There are two equations at the very heart of General Relativity (GR): The Einstein field equation, which governs the dynamics of gravitational fields, and the equation of motion of bodies subject to gravitational fields, the geodesic equation. In his first review paper on GR in 1915, Einstein was very careful to introduce both equations as separate assumptions, as the two pillars on which the rest of GR was to be built.

We know that, from early on, Einstein wondered whether he really had to introduce both equations as separate assumptions; but he never addressed the issue in print until twelve years later. In Volume 15 of *The Collected Papers of Albert Einstein*, Einstein addresses "the problem of motion" of GR for the first time: the question whether it might be possible to derive the equations of motion from the gravitational field equations after all.

Imagine how amazing that would be: one could derive the motion of bodies from knowing nothing but the gravitational field that surrounds them. Up until our work on volume 15, it was a puzzle as to why Einstein waited twelve years to address this possibility in print. But now we understand that Einstein just did not know a way to address the problem in a way that he found satisfactory.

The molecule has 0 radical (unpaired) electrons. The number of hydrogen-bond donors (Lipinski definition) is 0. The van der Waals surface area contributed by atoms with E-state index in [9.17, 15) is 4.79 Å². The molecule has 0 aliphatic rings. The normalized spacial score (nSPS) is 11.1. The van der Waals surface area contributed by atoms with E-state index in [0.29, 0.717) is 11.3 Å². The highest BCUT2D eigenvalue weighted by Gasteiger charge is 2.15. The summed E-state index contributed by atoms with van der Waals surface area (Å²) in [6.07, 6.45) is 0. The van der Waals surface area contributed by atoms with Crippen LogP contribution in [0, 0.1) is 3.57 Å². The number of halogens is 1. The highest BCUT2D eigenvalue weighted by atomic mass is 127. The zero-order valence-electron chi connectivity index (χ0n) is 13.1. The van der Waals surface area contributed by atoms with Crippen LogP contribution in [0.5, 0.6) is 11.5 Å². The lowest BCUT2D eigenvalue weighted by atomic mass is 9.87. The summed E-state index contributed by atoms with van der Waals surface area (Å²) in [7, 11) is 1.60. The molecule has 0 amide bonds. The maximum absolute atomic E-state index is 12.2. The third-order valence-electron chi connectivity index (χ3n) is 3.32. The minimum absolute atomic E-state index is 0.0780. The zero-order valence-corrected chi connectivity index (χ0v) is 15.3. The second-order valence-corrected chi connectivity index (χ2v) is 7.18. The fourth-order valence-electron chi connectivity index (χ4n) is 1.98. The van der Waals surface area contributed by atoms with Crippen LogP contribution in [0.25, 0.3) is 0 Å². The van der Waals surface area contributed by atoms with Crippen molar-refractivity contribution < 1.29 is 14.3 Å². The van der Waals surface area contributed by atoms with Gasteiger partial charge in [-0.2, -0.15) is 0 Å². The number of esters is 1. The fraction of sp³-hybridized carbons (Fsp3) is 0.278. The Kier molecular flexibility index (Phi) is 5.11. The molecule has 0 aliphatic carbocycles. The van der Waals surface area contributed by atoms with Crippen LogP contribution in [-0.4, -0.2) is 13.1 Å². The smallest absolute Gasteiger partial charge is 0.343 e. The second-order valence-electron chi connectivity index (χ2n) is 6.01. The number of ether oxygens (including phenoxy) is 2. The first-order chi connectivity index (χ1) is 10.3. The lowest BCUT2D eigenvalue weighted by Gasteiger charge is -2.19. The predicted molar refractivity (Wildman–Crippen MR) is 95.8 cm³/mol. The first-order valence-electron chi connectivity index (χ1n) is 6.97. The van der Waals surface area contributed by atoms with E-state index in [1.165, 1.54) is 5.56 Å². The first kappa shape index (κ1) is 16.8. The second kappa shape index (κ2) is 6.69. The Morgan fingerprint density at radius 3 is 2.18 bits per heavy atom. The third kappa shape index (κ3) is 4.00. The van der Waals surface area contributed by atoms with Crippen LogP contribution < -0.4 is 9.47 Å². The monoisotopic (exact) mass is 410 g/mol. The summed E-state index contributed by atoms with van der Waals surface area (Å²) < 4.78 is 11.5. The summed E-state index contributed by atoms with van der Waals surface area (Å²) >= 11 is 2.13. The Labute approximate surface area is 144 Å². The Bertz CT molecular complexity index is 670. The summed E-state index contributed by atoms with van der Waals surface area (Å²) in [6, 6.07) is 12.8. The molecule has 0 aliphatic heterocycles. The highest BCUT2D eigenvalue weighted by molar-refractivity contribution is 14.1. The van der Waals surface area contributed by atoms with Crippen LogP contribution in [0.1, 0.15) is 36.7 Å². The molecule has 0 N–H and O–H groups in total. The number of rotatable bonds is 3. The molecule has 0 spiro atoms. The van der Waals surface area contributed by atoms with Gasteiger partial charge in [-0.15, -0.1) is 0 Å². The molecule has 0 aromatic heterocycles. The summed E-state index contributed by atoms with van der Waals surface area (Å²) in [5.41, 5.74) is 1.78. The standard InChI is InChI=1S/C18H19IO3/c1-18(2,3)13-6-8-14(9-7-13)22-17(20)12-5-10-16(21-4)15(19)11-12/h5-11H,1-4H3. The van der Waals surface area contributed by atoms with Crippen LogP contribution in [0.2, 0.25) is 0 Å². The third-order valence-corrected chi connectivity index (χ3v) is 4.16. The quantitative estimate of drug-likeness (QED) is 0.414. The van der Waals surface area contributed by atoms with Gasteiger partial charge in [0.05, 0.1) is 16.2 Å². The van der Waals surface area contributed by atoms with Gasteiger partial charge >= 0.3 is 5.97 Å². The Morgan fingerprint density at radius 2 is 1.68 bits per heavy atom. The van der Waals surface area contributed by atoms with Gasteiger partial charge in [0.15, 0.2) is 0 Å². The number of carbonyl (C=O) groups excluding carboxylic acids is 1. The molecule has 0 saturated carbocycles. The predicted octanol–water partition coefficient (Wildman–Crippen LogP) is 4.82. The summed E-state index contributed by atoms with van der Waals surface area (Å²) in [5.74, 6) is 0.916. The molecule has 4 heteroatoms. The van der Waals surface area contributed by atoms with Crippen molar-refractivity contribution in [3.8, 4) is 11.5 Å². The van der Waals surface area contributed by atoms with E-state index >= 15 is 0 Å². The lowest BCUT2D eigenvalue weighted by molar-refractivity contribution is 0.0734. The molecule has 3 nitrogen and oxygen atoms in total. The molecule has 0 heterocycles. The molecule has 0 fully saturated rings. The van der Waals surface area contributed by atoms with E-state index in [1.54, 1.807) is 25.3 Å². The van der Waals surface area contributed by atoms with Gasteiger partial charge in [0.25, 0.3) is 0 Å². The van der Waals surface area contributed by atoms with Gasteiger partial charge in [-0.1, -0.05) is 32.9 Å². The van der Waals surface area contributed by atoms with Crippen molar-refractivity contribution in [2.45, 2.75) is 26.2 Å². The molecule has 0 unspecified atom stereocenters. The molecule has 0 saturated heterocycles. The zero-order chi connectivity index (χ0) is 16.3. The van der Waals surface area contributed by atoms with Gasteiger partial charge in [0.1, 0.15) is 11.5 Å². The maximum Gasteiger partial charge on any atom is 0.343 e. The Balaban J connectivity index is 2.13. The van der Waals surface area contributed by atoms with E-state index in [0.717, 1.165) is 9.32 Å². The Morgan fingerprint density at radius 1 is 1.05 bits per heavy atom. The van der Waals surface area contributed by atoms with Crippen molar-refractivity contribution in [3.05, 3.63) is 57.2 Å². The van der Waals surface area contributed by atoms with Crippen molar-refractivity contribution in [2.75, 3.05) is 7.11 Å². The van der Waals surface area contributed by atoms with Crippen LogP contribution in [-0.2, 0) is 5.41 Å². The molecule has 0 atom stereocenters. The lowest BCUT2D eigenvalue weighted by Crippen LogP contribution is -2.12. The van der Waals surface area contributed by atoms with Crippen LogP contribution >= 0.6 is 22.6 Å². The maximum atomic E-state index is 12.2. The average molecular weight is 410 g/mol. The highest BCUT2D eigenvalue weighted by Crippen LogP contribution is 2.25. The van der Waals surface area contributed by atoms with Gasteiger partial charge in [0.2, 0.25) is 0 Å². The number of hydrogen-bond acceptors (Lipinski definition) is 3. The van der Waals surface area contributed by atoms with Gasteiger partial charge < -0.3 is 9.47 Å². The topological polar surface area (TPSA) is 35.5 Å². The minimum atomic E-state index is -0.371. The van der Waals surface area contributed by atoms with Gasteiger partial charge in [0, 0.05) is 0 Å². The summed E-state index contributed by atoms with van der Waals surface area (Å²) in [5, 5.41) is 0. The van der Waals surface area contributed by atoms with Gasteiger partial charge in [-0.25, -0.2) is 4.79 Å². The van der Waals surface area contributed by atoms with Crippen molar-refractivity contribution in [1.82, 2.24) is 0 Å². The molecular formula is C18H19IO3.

The key to understanding why all this changed was hitherto unknown correspondence with the mathematician G.Y. Rainich, included in this volume. In Einstein's correspondence with Rainich we see how he changed his mind about what really was, as he put it, the "cardinal question" in gravitational theory, and how, during their correspondence, Einstein finally sees the light: a possible solution to the problem of motion.

Those who want to read more about this should read section II of the introduction to Volume 15, available here, or one of the research papers on the topic that came about as a result of working on the volume, available here.